The footprints of an elephant can fill up with water from rain or rivers and create habitats for organisms and other species like tadpoles. In the dry season, elephants use their tusks to dig up dry riverbeds to get water. Their successful digs create watering holes other animals can drink from.
Like the tortoise, the elephant has a long life expectancy because they have almost no predators. Although young elephants are at risk from lions and crocodiles, the main predator of the world’s largest land animal is humans. The African elephant can live for up to 70 years in the wild. In captivity, their lifespan is an average of 65 years, but some reports say elephants have lived for up to 80 years in captivity.
Asian elephants live to be about 60 to 70 years old in the wild. The longest lifespan recorded for an Asian elephant was for a male elephant that lived to be 86 years old.
Time and time again, man has looked to the animal kingdom for labor. Elephants were used as beasts of burden not so long ago. The armies of the Persian Empire, the Indian subcontinent, and Alexander the Great used adult male elephants in their war efforts.
Elephants can carry loads weighing over 500 kg, and humans have taken advantage of that strength to transport heavy loads or plow fields.
People regard elephants as one of Africa’s ‘top five’ wildlife animals, and elephants are popular with tourists. The tourism industry benefits from using elephants as a carriage for visitors. Tourists can enjoy rides on the backs of elephants as they go sightseeing in the jungle. Communities that can manage the elephant population around them safely and humanely can benefit from tourism income.
The elephant's tusk is one of the most sought-after illegal wildlife goods. People make jewelry, musical instruments, and religious totems with illegally sourced tusks. A sophisticated network of traffickers runs the ivory tusks trade.
Killing elephants for trinkets seems like such a wasteful and inhumane thing to do. Experts say wild elephants may cease to exist in our lifetime if poaching is unchecked.
In 2021, the IUCN declared the African elephant an endangered species. Currently, there are only 415,000 living African elephants. Poaching and the illegal ivory trade are responsible for the decrease in the elephant population. Human-elephant conflict is also responsible for driving elephants toward extinction.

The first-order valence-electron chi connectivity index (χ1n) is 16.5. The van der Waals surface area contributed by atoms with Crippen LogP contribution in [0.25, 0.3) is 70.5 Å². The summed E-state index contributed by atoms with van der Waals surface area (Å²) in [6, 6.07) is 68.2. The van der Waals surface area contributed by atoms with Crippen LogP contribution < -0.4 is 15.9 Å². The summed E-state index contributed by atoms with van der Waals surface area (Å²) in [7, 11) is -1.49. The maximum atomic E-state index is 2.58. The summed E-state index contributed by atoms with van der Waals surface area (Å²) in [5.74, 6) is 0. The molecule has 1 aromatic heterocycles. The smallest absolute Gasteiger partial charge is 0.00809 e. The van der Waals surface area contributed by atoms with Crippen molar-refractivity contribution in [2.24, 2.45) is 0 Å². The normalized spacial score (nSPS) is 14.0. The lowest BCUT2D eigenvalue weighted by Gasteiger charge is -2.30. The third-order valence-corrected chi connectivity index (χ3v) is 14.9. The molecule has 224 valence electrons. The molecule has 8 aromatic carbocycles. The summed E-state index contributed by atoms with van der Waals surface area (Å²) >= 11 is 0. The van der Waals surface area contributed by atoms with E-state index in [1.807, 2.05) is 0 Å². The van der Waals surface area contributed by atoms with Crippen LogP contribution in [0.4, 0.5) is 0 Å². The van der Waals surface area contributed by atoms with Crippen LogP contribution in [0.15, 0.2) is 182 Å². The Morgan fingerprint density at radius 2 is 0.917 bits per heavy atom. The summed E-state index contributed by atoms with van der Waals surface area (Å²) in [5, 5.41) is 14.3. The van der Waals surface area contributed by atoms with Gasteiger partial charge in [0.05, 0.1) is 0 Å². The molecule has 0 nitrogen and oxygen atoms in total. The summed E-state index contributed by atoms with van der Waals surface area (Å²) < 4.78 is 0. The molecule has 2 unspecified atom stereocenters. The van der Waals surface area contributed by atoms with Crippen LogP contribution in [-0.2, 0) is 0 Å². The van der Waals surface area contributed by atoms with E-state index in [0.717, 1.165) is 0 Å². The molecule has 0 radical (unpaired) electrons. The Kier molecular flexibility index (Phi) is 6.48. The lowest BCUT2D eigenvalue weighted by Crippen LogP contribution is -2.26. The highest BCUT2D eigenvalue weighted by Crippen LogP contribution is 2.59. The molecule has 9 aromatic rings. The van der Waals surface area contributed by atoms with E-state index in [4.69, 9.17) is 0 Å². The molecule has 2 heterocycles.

Numbering three to five million in the last century, hunting reduced the African elephant populations to their current levels. In the 1980s, people killed about 100,000 elephants each year, and we lost up to 80% of herds in some regions.
Humans have encroached on elephant habitats as the expanding human population has cleared off more forests and grasslands to build houses, farms, and factories. Because of human factors, elephants' habitat range shrank from three million square miles in 1979 to a little over one million square miles in 2007.
Although there are now protected areas or sanctuaries for wild elephants, these places are way smaller than what elephants naturally need. So we often find elephants too close to human settlements.
Also, industrial activities destroy wildlife and elephant habitats and make it even harder to reach elephant populations vulnerable to poachers.
If you feel sad that you missed out on seeing mammoths, think of how sad it will be for future generations if elephants also go extinct. Poaching for illegal ivory trade is the biggest threat to African elephants, while Asian elephants face a high risk of extinction due to habitat loss and human-elephant conflict.
To help protect the world’s largest land mammal, support conservation groups and do not participate in the illegal trade of elephant tusks.
Naoko Irie et al (2019) Unique numerical competence of Asian elephants on the relative numerosity judgment task. Journal of Ethology. Volume 37, pages 111-115.
Elephants Scientific classification. SeaWorld Parks & Entertainment Incorporated.
Loxodonta africana. Animal Diversity Web
Elephant. African Wildlife Foundation
Elephas maximus. Animal Diversity Web
African elephant. World Wildlife Fund
Jen’s a passionate environmentalist and sustainability expert. With a science degree from Babcock University Jen loves applying her research skills to craft editorial that connects with our global changemaker and readership audiences centered around topics including zero waste, sustainability, climate change, and biodiversity.
Elsewhere Jen’s interests include the role that future technology and data have in helping us solve some of the planet’s biggest challenges.